Things to consider before moving to a new school
Moving to a new school is an important step for any child, if you’re not moving address but would like to change your child’s school.
You should consider the following:
- How will your child cope with learning new rules and having to do things differently, or possibly having missed important work? Children who transfer schools after their exam subjects have been chosen in Year 9 are likely to find that they cannot do the same subjects, or that the exam board and courses are different.
- If your child has special educational needs and received support, the support will not transfer to the new school and there may be a delay in accessing new support.
- If your child has brothers or sisters at the same school, transferring one child may affect the others.
- Will it be difficult for you to have children attending different schools?
- How will you manage different start and finish times?
- If you are requesting places for more than one child, your preferred school may not be able to offer places for all your children. If you need advice on schools with places available, you can contact us. However, information given can only be a guide as availability of places depends on the number of applications for each school.
Only you can make the decision to move your child, your child's current school cannot ask you or influence you to move your child.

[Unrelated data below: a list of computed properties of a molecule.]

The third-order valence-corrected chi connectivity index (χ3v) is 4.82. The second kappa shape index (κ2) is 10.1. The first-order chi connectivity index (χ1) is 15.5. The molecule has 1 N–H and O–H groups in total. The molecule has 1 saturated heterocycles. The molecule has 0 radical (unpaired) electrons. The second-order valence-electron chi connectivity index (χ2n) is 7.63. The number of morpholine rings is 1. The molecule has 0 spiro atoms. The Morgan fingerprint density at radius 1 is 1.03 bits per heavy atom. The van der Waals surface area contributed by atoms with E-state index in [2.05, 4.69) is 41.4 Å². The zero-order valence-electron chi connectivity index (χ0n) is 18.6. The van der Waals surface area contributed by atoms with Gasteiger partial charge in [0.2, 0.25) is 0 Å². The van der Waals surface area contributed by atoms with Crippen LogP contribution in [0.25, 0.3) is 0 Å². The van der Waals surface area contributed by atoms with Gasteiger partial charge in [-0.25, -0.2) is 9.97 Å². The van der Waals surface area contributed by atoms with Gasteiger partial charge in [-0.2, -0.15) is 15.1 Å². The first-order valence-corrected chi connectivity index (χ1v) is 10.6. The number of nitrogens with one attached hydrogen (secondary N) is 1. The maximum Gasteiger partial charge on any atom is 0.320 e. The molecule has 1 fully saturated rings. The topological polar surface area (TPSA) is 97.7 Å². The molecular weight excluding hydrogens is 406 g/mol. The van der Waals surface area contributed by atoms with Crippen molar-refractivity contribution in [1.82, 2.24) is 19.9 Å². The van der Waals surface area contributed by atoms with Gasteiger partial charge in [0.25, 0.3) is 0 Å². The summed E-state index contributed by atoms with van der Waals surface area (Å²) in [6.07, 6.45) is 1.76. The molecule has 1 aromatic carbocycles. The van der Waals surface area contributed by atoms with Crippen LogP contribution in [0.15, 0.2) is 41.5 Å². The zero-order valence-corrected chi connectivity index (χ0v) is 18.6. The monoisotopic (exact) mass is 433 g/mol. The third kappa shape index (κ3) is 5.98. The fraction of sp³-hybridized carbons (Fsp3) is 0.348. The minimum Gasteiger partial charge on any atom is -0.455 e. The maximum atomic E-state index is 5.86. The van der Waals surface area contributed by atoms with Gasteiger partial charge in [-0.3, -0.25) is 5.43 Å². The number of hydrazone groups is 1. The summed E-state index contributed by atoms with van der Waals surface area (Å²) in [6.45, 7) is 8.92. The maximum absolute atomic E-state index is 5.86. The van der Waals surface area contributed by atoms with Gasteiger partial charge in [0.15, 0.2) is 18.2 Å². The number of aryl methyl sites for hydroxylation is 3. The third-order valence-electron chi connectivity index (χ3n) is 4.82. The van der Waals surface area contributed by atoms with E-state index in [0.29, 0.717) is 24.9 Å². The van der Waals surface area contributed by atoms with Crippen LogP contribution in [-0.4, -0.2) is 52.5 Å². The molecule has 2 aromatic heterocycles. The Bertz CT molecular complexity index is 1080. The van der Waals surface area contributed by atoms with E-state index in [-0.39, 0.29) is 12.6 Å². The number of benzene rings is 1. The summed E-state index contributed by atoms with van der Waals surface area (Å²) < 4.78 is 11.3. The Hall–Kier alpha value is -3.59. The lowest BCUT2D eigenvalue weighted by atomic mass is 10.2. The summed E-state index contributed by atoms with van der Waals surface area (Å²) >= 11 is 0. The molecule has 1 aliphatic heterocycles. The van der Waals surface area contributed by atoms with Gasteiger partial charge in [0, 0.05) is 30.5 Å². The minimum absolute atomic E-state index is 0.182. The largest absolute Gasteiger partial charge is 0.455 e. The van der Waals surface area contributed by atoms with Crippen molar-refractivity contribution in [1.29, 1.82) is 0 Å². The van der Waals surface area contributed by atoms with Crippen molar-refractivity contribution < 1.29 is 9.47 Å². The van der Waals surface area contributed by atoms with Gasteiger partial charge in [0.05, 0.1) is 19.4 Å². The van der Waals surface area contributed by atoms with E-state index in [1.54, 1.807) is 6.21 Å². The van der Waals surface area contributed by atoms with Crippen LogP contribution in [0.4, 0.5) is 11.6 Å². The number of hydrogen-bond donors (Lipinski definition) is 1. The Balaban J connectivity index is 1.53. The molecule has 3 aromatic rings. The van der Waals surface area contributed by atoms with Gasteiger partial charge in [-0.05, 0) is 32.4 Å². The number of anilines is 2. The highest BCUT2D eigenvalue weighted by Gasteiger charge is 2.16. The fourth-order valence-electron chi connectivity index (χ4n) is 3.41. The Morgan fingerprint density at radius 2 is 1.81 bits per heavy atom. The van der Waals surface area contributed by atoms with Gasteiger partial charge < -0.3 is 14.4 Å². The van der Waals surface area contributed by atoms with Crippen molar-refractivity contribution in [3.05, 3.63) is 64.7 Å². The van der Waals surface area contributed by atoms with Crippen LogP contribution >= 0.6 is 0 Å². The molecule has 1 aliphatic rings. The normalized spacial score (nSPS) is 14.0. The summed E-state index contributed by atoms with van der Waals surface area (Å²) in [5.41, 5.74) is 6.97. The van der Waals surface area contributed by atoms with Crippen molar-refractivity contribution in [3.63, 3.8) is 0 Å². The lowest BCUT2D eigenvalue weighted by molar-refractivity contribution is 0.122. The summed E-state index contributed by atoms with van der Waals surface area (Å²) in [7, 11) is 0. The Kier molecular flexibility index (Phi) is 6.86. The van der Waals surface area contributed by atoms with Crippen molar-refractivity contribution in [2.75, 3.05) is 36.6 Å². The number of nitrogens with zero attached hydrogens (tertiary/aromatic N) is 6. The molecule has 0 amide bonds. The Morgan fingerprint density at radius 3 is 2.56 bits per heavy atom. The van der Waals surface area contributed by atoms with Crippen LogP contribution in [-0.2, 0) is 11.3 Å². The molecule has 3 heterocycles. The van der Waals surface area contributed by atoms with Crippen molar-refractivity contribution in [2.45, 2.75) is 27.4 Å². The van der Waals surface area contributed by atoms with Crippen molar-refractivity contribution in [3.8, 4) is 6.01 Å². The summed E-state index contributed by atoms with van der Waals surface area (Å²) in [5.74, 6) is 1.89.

What happens after I apply?
If the school you request has places, your child will be offered a place at the school.
The school will notify the School Admissions and Pupil Placements Service of your child’s details and the outcome of the application.
If the school you request doesn’t have any places, your child will be placed on the waiting list for your preferred school and you will be offered a place at the nearest available school. You also have the right to appeal.
If you want your child to change school for other reasons
We recommend that you talk to your child about moving to another school. If they say they’re being bullied or not getting on with other pupils, you should speak to your child’s Form Tutor or Head of Year first, to try and resolve the problem.
If you’ve done this and still have concerns, or are unhappy about the way the school is dealing with your complaint, you should make an appointment to speak to the head teacher. You may also write to the Chair of the school’s Governing Body.